Right now, I share the space with a crapton of bicycle wheels and tires, a 1974 Honda CB350 that needs its carburetors rebuilt, and all the rest of the normal basement stuff – washer, dryer, freezer, beer fridge, camping equipment, off-season clothing, bale of Costco toilet paper, canning and homebrewing crap, etc. A metric shitton of etc., honestly. Eventually, the 1959 VW will also be crowding in, and the motorcycle will (hopefully) go out to the shed that Joel built for motorcycles and gardening equipment.
I bet I’ll be the ONLY woman in the world whose sewing room doubles as her garage. It will be EPIC.
>This is Joel’s line whenever he does something deliberately to annoy me. That masculine impulse to pester and tease apparently never goes away. From age 10, when they wipe a handful of rubber cement across your arm and pretend it’s snot, to when you’re 36 and they sneak up on you while you’re cooking and stick a wet finger in your ear. I guess I have to find it charming-ish, ’cause if I didn’t, I’d be cheesed off all the time.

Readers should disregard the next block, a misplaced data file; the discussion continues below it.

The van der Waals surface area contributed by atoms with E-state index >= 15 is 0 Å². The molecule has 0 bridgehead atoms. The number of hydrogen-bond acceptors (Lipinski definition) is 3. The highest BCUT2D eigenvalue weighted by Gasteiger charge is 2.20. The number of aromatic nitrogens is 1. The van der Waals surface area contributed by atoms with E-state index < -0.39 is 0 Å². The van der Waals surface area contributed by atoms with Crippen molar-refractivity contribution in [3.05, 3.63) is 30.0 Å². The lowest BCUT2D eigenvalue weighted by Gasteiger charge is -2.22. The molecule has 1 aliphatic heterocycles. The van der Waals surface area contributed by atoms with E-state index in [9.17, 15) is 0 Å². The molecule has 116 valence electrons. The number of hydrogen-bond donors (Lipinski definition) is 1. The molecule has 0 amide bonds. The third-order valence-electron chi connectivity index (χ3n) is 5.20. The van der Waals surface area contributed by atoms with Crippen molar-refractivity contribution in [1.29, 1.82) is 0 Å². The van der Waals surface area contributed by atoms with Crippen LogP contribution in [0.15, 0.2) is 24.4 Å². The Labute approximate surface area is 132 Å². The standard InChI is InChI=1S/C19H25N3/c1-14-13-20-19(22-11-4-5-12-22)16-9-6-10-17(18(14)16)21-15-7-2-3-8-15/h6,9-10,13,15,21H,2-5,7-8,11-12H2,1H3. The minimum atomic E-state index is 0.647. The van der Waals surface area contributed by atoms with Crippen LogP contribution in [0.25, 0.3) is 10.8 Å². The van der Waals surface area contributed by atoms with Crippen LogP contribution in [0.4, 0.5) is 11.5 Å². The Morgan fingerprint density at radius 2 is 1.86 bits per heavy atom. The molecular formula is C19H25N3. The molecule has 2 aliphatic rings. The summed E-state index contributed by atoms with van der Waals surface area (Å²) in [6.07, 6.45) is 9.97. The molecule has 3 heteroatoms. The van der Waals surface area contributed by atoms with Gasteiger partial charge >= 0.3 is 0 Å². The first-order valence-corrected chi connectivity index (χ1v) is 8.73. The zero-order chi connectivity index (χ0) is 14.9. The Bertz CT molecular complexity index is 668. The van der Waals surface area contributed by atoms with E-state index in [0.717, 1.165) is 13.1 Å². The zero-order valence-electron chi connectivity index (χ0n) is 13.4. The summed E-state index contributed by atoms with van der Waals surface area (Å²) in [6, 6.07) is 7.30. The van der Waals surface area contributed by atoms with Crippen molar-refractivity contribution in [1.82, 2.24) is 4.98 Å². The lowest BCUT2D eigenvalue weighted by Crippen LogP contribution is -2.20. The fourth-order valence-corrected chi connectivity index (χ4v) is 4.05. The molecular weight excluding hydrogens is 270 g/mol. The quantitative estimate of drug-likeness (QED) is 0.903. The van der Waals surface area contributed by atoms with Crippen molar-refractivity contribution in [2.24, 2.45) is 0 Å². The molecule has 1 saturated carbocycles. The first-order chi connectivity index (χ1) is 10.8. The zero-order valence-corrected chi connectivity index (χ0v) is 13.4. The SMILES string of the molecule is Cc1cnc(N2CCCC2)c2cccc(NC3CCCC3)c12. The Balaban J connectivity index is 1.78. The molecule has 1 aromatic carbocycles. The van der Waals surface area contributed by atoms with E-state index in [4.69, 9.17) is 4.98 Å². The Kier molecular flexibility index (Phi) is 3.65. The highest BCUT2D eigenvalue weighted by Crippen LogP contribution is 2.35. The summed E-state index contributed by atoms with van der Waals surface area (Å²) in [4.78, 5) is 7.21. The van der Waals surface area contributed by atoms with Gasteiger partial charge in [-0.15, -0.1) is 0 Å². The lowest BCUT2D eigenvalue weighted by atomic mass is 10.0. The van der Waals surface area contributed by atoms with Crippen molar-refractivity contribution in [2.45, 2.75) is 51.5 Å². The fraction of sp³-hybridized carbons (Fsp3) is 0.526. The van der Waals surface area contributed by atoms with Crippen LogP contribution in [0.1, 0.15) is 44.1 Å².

As you’d expect, I don’t go in for the bigtime hearts-n-flowers hullabaloo. Firstly, I find cut flowers terribly depressing. Secondly, my rather dry sensibilities just don’t absorb mushiness very well. We “celebrated” Valentine’s Day by grouching gently at one another whilst moving all of my sewing-room shit out of my sewing room and down to the basement so we can convert the sewing room to a spare bedroom for Joel’s mother, who’ll be staying with us in the interim between selling her condo and finishing the renovation on the Little House. Later, once she’s comfortably ensconced in the Little House, the spare bedroom will become Joseph’s room. It’s already painted in a lively green-and-orange theme, which should make up quite nicely as a kid’s bedroom. Possibly less desirable to a 79-year-old woman’s tastes, but I’m sure she’ll cope!
I did a little bit of old-fashioned valentining this year, though, and made up a few clumsily-fashioned, glue-laden greeting cards for a few special people in my life. I love making stuff, and it’s a great deal of fun to just kind of let my brainmeats boing around while I try to collage up something amusing. So, this was the result of my foray into “graphic design” for the holiday:
I am going to pretend that spaghetti and astroturf are traditional symbols of affection and all that.